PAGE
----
As we considered it necessary in the interests of social self- defence, in the case of criminal law, to combat the individualist excesses of the classical school, so in regard to penal procedure, whilst admitting the irrevocable guarantees of individual liberty, secured under the old system, we think it necessary to restore the equilibrium between individual and social rights, which has been disturbed by the many exaggerations of the classical theories, as we will now proceed to show by a few examples.
The presumption of innocence, and therewith the more general rule, ``in dubio pro reo,'' is certainly based on an actual truth, and is doubtless obligatory during the progress of the trial. Undetected criminals are fortunately a very small minority as compared with honest people; and we must consequently regard every man who is placed on his trial as innocent until the contrary has been proved.
But when proof to the contrary is evident, as, for instance, in the case of a flagrant crime, or of confession confirmed by other elements in the trial, it seems fit that the presumption should cease in view of absolute fact; and especially when we have to do with habitual criminals.
Even the criminals of this class whom I have questioned recognise a presumption of the opposite kind. ``They have convicted me,'' said an habitual thief, ``because they knew I might have done it, without any proof; and they were in the right. You will never be convicted, because you never stole; and if we happen to be innocent once in a way, that must be set against the other times when we are not discovered.'' And the ironical smile of several of these prisoners, condemned on circumstantial evidence, reminded me of a provision which was once proposed in the Italian penal code, under which a person surprised in the attempt to commit a crime, if it was not known what precise form his crime would have taken, was to be found guilty of a less serious offence. This might be good for an occasional criminal, or a criminal of passion, but would be absurd and dangerous for habitual criminals and old offenders.
The exaggerations of the presumption ``in dubio pro reo'' are due to a sort of mummification and degeneracy of the legal maxims, whereby propositions based upon observation and generalisation from existing facts continue in force and are mechanically applied after the facts have changed or ceased to exist.
What reason can there be for extending provisional freedom, pending an appeal, to one who has already been found guilty and liable to punishment for a crime or offence, under sentence of a court of first instance? To presume the innocence of every one during the first trial is reasonable; but to persist in a presumption which has been destroyed by facts, after a first condemnation, would be incomprehensible if it were not a manifestly exaggerated outcome of classical and individualist theories, which can only see a ``victim of authority'' in every accused person, and in every condemned person also.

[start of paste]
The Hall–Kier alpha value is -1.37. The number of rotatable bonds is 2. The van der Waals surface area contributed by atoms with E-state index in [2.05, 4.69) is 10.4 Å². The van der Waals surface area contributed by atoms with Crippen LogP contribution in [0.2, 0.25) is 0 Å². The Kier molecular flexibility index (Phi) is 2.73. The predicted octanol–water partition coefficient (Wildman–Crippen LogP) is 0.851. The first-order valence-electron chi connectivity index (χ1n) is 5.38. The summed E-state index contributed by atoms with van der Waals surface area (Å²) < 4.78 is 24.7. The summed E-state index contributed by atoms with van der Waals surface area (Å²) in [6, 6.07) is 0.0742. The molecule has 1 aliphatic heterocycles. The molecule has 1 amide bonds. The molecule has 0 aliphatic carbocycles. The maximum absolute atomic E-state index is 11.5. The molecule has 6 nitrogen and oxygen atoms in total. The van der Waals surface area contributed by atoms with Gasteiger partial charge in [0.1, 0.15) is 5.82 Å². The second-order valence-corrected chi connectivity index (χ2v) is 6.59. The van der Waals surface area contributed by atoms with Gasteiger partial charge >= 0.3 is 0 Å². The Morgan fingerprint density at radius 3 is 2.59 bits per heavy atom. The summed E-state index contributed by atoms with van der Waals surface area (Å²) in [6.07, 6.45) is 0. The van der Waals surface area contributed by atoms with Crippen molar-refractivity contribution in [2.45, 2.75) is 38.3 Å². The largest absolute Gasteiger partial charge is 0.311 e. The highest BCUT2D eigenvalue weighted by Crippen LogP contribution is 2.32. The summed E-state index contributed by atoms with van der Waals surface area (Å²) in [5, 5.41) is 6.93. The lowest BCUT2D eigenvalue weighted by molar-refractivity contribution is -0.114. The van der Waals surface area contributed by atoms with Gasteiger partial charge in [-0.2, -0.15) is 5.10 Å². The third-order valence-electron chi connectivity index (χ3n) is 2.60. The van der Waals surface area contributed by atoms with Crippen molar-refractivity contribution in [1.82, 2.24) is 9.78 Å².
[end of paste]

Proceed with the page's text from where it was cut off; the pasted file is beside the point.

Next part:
Another point is that of acquittal in case of an equality of votes, especially where born and habitual criminals are concerned. I think it would be much more reasonable to restore the verdict of ``not proven,'' which the Romans admitted under the form of ``non liquet,'' as an alternative to ``absolvo'' and ``condemno,'' and which may be delivered by juries in Scotland. Every one who has been put on his trial is entitled to have his innocence declared, if it has been actually proved. But if the proofs remain incomplete, his only right is not to be condemned, since his culpability has not been proved. But it is not the duty of society to declare him absolutely innocent, when suspicious circumstances remain. In this case the only logical and just verdict is one of ``not proven.'' Such a verdict would obliterate the shadow of doubt which rests on persons who have been acquitted, by reason of the identical verdicts in cases of proved innocence and inadequacy of proof, and on the other hand it would avoid the tendency to compromise, under which judges and juries, in place of acquitting when the proof is insufficient, sometimes prefer to convict, but make the punishment lighter.
Another case of exaggeration in the presumption of innocence is afforded by the regulations as to contradictory or irregular verdicts, which may be corrected only when there has been a conviction; whilst if the error has led to the acquittal of an accused person, it cannot be put right. The influence of the individualist and classical school is here manifest, for, as M. Majno says, ``the justice of sentences rests as much on just condemnations as upon just acquittals.'' If the individual has a right to claim that he shall not be condemned through the mistake or ignorance of his judges, society also has the right to demand that those whose acquittal is equally the result of mistake or ignorance shall not be allowed to go free.